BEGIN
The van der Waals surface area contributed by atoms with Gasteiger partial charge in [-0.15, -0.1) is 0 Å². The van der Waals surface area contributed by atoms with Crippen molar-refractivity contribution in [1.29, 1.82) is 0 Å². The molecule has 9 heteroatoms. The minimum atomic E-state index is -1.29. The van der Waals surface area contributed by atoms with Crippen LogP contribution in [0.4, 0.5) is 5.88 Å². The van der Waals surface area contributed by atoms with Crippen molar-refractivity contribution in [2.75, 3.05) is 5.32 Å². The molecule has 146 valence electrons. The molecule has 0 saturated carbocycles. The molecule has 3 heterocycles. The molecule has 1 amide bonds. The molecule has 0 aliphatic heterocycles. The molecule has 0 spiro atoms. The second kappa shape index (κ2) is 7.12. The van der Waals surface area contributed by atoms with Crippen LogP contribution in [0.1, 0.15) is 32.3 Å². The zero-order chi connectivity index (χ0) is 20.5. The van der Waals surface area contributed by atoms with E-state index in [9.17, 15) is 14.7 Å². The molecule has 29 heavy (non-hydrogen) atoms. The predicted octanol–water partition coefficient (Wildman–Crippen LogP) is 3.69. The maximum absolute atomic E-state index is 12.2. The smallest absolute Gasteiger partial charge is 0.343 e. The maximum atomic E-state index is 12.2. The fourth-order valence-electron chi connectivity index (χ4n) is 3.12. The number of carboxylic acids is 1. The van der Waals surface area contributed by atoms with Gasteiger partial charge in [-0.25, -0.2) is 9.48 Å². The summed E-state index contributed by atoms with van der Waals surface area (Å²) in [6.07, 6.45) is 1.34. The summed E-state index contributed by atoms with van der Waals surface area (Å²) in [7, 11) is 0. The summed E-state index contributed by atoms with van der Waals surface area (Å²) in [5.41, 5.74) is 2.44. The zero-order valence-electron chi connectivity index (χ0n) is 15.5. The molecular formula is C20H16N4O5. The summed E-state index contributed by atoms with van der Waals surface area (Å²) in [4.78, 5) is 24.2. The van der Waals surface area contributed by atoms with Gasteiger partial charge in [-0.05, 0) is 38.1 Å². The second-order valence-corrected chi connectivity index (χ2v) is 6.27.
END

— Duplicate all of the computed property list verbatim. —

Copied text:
The van der Waals surface area contributed by atoms with Gasteiger partial charge in [-0.15, -0.1) is 0 Å². The van der Waals surface area contributed by atoms with Crippen molar-refractivity contribution in [1.29, 1.82) is 0 Å². The molecule has 9 heteroatoms. The minimum atomic E-state index is -1.29. The van der Waals surface area contributed by atoms with Crippen LogP contribution in [0.4, 0.5) is 5.88 Å². The van der Waals surface area contributed by atoms with Crippen molar-refractivity contribution in [2.75, 3.05) is 5.32 Å². The molecule has 146 valence electrons. The molecule has 0 saturated carbocycles. The molecule has 3 heterocycles. The molecule has 1 amide bonds. The molecule has 0 aliphatic heterocycles. The molecule has 0 spiro atoms. The second kappa shape index (κ2) is 7.12. The van der Waals surface area contributed by atoms with Crippen LogP contribution in [0.1, 0.15) is 32.3 Å². The zero-order chi connectivity index (χ0) is 20.5. The van der Waals surface area contributed by atoms with E-state index in [9.17, 15) is 14.7 Å². The molecule has 29 heavy (non-hydrogen) atoms. The predicted octanol–water partition coefficient (Wildman–Crippen LogP) is 3.69. The maximum absolute atomic E-state index is 12.2. The smallest absolute Gasteiger partial charge is 0.343 e. The maximum atomic E-state index is 12.2. The fourth-order valence-electron chi connectivity index (χ4n) is 3.12. The number of carboxylic acids is 1. The van der Waals surface area contributed by atoms with Gasteiger partial charge in [-0.25, -0.2) is 9.48 Å². The summed E-state index contributed by atoms with van der Waals surface area (Å²) in [6.07, 6.45) is 1.34. The summed E-state index contributed by atoms with van der Waals surface area (Å²) in [7, 11) is 0. The summed E-state index contributed by atoms with van der Waals surface area (Å²) in [5.41, 5.74) is 2.44. The zero-order valence-electron chi connectivity index (χ0n) is 15.5. The molecular formula is C20H16N4O5. The summed E-state index contributed by atoms with van der Waals surface area (Å²) in [4.78, 5) is 24.2. The van der Waals surface area contributed by atoms with Gasteiger partial charge in [-0.05, 0) is 38.1 Å². The second-order valence-corrected chi connectivity index (χ2v) is 6.27.